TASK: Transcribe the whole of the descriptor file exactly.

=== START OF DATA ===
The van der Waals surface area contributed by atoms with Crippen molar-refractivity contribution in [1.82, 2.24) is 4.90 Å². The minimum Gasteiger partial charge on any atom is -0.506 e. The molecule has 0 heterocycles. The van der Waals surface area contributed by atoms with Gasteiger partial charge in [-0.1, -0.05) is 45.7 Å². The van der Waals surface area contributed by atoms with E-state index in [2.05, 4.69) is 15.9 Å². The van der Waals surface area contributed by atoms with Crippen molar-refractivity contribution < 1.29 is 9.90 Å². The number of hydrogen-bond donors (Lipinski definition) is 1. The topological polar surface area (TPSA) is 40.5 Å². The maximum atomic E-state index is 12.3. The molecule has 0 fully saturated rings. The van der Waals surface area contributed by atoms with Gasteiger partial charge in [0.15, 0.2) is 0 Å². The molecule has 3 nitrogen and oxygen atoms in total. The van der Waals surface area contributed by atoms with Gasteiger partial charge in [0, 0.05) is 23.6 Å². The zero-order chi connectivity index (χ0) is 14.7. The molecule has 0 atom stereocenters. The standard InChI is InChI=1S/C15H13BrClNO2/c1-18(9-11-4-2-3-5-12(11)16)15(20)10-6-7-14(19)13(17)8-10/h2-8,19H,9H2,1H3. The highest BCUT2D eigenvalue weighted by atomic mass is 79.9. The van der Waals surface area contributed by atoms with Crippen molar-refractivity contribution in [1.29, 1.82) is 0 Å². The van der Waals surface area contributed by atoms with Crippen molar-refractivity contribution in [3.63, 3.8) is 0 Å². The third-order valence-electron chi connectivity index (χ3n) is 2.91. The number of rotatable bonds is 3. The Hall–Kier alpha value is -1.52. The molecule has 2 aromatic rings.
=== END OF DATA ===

The van der Waals surface area contributed by atoms with Crippen molar-refractivity contribution in [1.82, 2.24) is 4.90 Å². The minimum Gasteiger partial charge on any atom is -0.506 e. The molecule has 0 heterocycles. The van der Waals surface area contributed by atoms with Gasteiger partial charge in [-0.1, -0.05) is 45.7 Å². The van der Waals surface area contributed by atoms with E-state index in [2.05, 4.69) is 15.9 Å². The van der Waals surface area contributed by atoms with Crippen molar-refractivity contribution < 1.29 is 9.90 Å². The number of hydrogen-bond donors (Lipinski definition) is 1. The topological polar surface area (TPSA) is 40.5 Å². The maximum atomic E-state index is 12.3. The molecule has 0 fully saturated rings. The van der Waals surface area contributed by atoms with Gasteiger partial charge in [0.15, 0.2) is 0 Å². The molecule has 3 nitrogen and oxygen atoms in total. The van der Waals surface area contributed by atoms with Gasteiger partial charge in [0, 0.05) is 23.6 Å². The zero-order chi connectivity index (χ0) is 14.7. The molecule has 0 atom stereocenters. The standard InChI is InChI=1S/C15H13BrClNO2/c1-18(9-11-4-2-3-5-12(11)16)15(20)10-6-7-14(19)13(17)8-10/h2-8,19H,9H2,1H3. The highest BCUT2D eigenvalue weighted by atomic mass is 79.9. The van der Waals surface area contributed by atoms with Crippen molar-refractivity contribution in [1.29, 1.82) is 0 Å². The van der Waals surface area contributed by atoms with Crippen molar-refractivity contribution in [3.63, 3.8) is 0 Å². The third-order valence-electron chi connectivity index (χ3n) is 2.91. The number of rotatable bonds is 3. The Hall–Kier alpha value is -1.52. The molecule has 2 aromatic rings.